These 5 Cases Explain the State of Global Corruption
This article is published in partnership with Time.com. The original version can be found here.
By Ian Bremmer @Ianbremmer
You can learn a lot about a country’s politics by looking closely at its corruption scandals. Who is investigating whom? What do the investigators really hope to achieve? And what do the investigations tell us about the country’s true balance of power? These five facts offer examples and answers.
Brazil’s so-called Car Wash corruption scandal, which appears on the verge of bringing down a president, centers on Petrobras, the state-run oil giant. Last March, a top Petrobras official admitted that the company was awarding contracts in exchange for bribes, some of which were diverted to political slush funds. Brazil’s current president, Dilma Rousseff, was energy minister and chairwoman of Petrobras when the alleged kickbacks took place, though she has yet to be directly implicated in any wrongdoing.
But with an approval rating of just 21.8 percent, plenty of Brazilians see her as guilty by association—55.6 percent of Brazilians want to see her impeached. Former president and Rousseff mentor Luiz Inácio Lula da Silva was recently detained for questioning by police. Dozens of politicians are now under investigation, the vast majority of whom belong to Rousseff’s party. This is a country with a long history of official corruption: Four of five living former presidents are currently under investigation for one thing or another.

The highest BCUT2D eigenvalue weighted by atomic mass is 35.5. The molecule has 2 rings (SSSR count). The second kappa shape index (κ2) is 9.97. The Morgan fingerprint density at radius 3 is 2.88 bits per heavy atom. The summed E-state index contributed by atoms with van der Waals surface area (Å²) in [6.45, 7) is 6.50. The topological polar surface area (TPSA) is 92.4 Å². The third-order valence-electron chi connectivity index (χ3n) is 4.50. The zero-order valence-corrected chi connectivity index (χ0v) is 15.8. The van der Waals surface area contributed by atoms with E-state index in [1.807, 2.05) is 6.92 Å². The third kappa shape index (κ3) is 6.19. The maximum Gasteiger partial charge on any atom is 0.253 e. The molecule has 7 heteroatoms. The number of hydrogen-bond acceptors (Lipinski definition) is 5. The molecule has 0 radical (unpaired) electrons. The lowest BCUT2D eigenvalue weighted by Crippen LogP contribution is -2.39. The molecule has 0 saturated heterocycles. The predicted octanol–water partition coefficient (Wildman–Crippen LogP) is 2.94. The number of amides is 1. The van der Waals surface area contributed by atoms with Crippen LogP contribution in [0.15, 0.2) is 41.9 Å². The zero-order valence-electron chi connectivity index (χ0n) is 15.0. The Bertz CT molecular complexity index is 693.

Tensions boiled over this weekend, and some 3 million Brazilians took to the streets. This type of social unrest would be a worrying sign for the country’s economy, but the Brazilian stock market surged 18 percent on news of Lula’s detention and speculation that Rousseff might finally be impeached—speculation that will grow stronger with the news that Rousseff may have offered Lula a cabinet post to help give him greater immunity from foreign prosecutors. And that’s the main takeaway here: Brazil is a country with a genuinely independent and empowered investigator capable of putting the country’s most powerful under a public microscope. Anti-corruption drives can create political chaos in the short-term, but they can benefit the country in the long-term if sunlight is used properly as a disinfectant.
That’s not the case with Malaysia. In 2009, Malaysian Prime Minister Najib Razak established a sovereign wealth fund called 1Malaysia Development Berhad (1MDB) to help the country attract foreign investment and boost its economy. Long story short, by 2015, 1MDB owed investors $11 billion. As investigations of the state fund got underway, it was revealed that $681 million dollars had been deposited into Najib’s personal account. The prime minister copped to the money transfer, but claimed it was a “gift” from the Saudi royal family, about $620 million of which he says he has returned. Two weeks ago, the 1MDB investigation uncovered that the total routed into Najib’s personal account was actually about $1 billion.